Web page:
(512 Vox populi, vox dei. As Mr. Godwin truly observes of a more famous saying, of some merit as a popular maxim, but totally destitute of philosophical accuracy.—[SHELLEY’S NOTE.])
(534 Quasi, Qui valet verba:—i.e. all the words which have been, are, or may be expended by, for, against, with, or on him. A sufficient proof of the utility of this history. Peter’s progenitor who selected this name seems to have possessed A PURE ANTICIPATED COGNITION of the nature and modesty of this ornament of his posterity.—[SHELLEY’S NOTE.])
602-3 See Editor’s Note.
(583 A famous river in the new Atlantis of the Dynastophylic Pantisocratists.—[SHELLEY’S NOTE.])
(588 See the description of the beautiful colours produced during the agonizing death of a number of trout, in the fourth part of a long poem in blank verse, published within a few years. ["The Excursion”, 8 2 568-71.—Ed.] That poem contains curious evidence of the gradual hardening of a strong but circumscribed sensibility, of the perversion of a penetrating but panic-stricken understanding. The author might have derived a lesson which he had probably forgotten from these sweet and sublime verses:—
’This lesson, Shepherd, let us two divide,
Taught both by what she (Nature) shows and what conceals,
Never to blend our pleasure or our pride
With sorrow of the meanest thing that feels.’—[SHELLEY’S NOTE.])
(652 It is curious to observe how often extremes meet. Cobbett and Peter use the same language for a different purpose: Peter is indeed a sort of metrical Cobbett. Cobbett is, however, more mischievous than Peter, because he pollutes a holy and how unconquerable cause with the principles of legitimate murder; whilst the other only makes a bad one ridiculous and odious.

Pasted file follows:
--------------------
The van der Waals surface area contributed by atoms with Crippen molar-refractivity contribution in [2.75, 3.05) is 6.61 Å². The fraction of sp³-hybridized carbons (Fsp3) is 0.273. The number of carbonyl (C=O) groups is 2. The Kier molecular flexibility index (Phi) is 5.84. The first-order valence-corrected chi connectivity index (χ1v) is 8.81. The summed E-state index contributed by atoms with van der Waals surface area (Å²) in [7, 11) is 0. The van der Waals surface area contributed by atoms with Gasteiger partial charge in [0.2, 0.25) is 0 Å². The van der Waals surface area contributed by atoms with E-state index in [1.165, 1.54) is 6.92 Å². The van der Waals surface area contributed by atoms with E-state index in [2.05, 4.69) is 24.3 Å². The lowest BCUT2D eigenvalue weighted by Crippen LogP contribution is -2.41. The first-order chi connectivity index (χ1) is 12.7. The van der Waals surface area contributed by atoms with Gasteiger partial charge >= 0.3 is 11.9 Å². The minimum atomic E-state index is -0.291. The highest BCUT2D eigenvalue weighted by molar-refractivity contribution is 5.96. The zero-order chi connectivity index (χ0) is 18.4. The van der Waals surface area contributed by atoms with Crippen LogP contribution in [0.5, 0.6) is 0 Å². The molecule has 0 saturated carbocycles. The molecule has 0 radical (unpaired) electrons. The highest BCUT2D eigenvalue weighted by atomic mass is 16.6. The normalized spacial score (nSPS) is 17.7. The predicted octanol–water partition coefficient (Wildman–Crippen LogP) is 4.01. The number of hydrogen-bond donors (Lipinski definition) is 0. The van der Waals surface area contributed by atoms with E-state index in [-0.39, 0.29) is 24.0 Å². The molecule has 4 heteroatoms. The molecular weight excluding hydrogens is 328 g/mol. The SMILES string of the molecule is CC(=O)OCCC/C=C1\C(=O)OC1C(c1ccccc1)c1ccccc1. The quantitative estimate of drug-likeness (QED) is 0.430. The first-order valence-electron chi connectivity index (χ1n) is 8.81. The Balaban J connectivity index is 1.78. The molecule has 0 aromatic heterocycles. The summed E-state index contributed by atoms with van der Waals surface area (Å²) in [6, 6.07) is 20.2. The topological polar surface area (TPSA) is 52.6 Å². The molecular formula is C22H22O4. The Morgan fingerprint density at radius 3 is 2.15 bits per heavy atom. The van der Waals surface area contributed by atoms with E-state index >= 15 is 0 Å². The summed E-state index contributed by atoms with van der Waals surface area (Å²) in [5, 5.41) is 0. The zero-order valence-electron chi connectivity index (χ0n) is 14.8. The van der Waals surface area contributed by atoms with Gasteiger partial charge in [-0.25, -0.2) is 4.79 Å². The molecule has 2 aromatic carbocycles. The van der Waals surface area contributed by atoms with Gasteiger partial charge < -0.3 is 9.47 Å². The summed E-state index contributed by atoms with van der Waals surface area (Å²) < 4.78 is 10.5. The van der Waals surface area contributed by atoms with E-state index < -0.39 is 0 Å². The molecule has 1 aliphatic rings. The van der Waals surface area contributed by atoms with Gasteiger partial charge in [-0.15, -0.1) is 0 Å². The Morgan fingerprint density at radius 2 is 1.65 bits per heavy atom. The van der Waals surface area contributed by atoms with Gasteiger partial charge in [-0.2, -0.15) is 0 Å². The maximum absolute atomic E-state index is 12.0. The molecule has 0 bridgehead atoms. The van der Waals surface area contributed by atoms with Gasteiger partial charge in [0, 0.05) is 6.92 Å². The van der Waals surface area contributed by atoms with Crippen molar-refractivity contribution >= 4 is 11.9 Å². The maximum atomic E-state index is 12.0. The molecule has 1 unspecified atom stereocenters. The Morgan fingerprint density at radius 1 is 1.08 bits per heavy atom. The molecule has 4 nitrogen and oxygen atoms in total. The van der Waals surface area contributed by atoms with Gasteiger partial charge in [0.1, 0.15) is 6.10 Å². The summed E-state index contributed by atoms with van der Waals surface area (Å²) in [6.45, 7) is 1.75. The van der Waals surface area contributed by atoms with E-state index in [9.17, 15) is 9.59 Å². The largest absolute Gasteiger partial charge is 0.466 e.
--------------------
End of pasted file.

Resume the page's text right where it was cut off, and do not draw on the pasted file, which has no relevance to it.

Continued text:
If either Peter or Cobbett should see this note, each will feel more indignation at being compared to the other than at any censure implied in the moral perversion laid to their charge.—[SHELLEY’S NOTE.])
In this new edition I have added “Peter Bell the Third”. A critique on Wordsworth’s “Peter Bell” reached us at Leghorn, which amused Shelley exceedingly, and suggested this poem.
I need scarcely observe that nothing personal to the author of “Peter Bell” is intended in this poem. No man ever admired Wordsworth’s poetry more;—he read it perpetually, and taught others to appreciate its beauties. This poem is, like all others written by Shelley, ideal. He conceived the idealism of a poet—a man of lofty and creative genius—quitting the glorious calling of discovering and announcing the beautiful and good, to support and propagate ignorant prejudices and pernicious errors; imparting to the unenlightened, not that ardour for truth and spirit of toleration which Shelley looked on as the sources